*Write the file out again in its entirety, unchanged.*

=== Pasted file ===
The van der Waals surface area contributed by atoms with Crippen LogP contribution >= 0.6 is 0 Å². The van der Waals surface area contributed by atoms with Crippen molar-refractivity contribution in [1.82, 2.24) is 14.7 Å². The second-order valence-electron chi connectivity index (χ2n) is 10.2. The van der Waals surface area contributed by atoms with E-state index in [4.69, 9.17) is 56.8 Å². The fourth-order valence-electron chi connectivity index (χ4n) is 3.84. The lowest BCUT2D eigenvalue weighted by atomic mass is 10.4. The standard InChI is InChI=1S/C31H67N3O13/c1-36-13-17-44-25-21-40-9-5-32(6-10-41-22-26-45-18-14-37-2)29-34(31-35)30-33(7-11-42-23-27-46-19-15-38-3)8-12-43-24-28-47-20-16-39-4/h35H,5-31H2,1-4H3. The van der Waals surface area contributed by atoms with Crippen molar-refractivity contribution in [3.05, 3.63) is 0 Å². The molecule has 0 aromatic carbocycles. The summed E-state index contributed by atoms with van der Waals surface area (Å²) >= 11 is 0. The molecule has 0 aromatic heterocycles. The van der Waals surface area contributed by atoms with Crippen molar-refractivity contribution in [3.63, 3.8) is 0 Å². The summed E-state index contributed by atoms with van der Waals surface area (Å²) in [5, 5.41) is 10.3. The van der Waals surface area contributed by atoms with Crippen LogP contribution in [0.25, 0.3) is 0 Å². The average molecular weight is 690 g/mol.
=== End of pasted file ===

The van der Waals surface area contributed by atoms with Crippen LogP contribution >= 0.6 is 0 Å². The van der Waals surface area contributed by atoms with Crippen molar-refractivity contribution in [1.82, 2.24) is 14.7 Å². The second-order valence-electron chi connectivity index (χ2n) is 10.2. The van der Waals surface area contributed by atoms with E-state index in [4.69, 9.17) is 56.8 Å². The fourth-order valence-electron chi connectivity index (χ4n) is 3.84. The lowest BCUT2D eigenvalue weighted by atomic mass is 10.4. The standard InChI is InChI=1S/C31H67N3O13/c1-36-13-17-44-25-21-40-9-5-32(6-10-41-22-26-45-18-14-37-2)29-34(31-35)30-33(7-11-42-23-27-46-19-15-38-3)8-12-43-24-28-47-20-16-39-4/h35H,5-31H2,1-4H3. The van der Waals surface area contributed by atoms with Crippen molar-refractivity contribution in [3.05, 3.63) is 0 Å². The molecule has 0 aromatic carbocycles. The summed E-state index contributed by atoms with van der Waals surface area (Å²) >= 11 is 0. The molecule has 0 aromatic heterocycles. The van der Waals surface area contributed by atoms with Crippen molar-refractivity contribution in [3.63, 3.8) is 0 Å². The summed E-state index contributed by atoms with van der Waals surface area (Å²) in [5, 5.41) is 10.3. The van der Waals surface area contributed by atoms with Crippen LogP contribution in [0.25, 0.3) is 0 Å². The average molecular weight is 690 g/mol.